When Yahoo, Microsoft and AOL announced in November that they would begin formally sharing nonpremium inventory, many in the industry speculated whether Yahoo’s Right Media Exchange (RMX) or Microsoft-backed AppNexus would emerge the partnership’s go-to ad exchange. We may have a winner, and it's not the platform most insiders expected.
While Yahoo and Microsoft have stood behind their respective exchanges since the announcement, AOL waited until earlier this month to say it will make its non-reserved display inventory available on RMX. That decision has served as a tiebreaker of sorts. Industry experts said that even though RMX’s technology is subpar, its hoard of Yahoo nonpremium inventory ends up trumping AppNexus’s real-time bidding technology.
One trading desk executive who initially considered the partnership a victory for AppNexus said that Yahoo was likely able to use its inventory—which is larger than MSN’s or AOL’s—as leverage to anchor the partnership, at least in part, around RMX.
But the problem facing RMX is that its value is so closely tied with the Yahoo inventory. “The question that Yahoo will face is, 'Are they able to take that platform in Right Media and extend that beyond the Yahoo inventory...and then take that to additional publishers to bring them to their platform?'” said Rajeev Goel, CEO of supply-side platform PubMatic.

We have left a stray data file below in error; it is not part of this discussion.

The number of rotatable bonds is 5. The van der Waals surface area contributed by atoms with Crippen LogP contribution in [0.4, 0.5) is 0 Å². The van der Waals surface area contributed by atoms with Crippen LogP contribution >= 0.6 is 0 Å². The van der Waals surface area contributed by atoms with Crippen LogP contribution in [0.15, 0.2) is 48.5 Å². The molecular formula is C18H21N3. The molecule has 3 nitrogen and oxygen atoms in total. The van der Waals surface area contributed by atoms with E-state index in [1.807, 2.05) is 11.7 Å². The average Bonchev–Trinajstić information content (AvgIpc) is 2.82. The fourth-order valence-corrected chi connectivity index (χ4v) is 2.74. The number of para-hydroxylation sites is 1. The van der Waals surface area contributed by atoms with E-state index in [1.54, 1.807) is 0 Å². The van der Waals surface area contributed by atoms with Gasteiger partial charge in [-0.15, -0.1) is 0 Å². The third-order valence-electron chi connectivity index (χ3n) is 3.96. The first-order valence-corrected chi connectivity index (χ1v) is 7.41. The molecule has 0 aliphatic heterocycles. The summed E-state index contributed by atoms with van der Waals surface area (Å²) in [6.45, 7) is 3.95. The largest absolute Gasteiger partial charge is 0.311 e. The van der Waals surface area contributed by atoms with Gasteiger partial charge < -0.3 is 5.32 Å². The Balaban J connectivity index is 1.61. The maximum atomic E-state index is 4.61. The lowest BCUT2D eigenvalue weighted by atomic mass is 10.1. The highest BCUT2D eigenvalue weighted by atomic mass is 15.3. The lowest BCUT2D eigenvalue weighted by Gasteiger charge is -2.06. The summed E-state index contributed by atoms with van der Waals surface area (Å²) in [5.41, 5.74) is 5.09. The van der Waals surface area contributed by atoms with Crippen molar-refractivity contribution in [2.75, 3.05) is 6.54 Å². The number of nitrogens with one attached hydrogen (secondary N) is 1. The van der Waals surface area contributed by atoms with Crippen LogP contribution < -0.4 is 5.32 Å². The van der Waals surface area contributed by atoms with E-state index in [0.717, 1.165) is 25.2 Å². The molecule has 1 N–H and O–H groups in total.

Another challenge? AOL is not necessarily all in. Frank Addante, founder and CEO of supply-side platform The Rubicon Project, said the fact that AOL’s inventory is not exclusive to RMX undercuts the strategic value of the two companies’ agreement.
Addante also questioned the value of the partnership between the three portals , and he’s not alone in saying that the partnership announcement only formalized an existing relationship -- a relationship where Yahoo, AOL and Microsoft regularly purchased inventory from one another. Zach Coelius, CEO of demand-side platform Triggit, added that Google has been buying inventory from RMX “for the last couple of years” without a formal deal.
Sources familiar with the matter said that political rifts also likely played a role in AOL’s decision to make its inventory available on RMX. Two sources said that AOL doesn’t trust AppNexus when it comes to protecting pricing. But there's another reason AOL and Yahoo seem more cooperative.
There is longstanding friction between Yahoo and AppNexus related to AppNexus CEO Brian O’Kelley, per sources. O’Kelley had served as RMX’s chief technology officer until Yahoo acquired the company. O’Kelley of course went on to cofound AppNexus. However another source downplayed that theory, noting that a number of the Yahoo employees with negative feelings toward O’Kelley and AppNexus are no longer with the company.
Yahoo declined to comment, and AppNexus did not respond to an emailed request.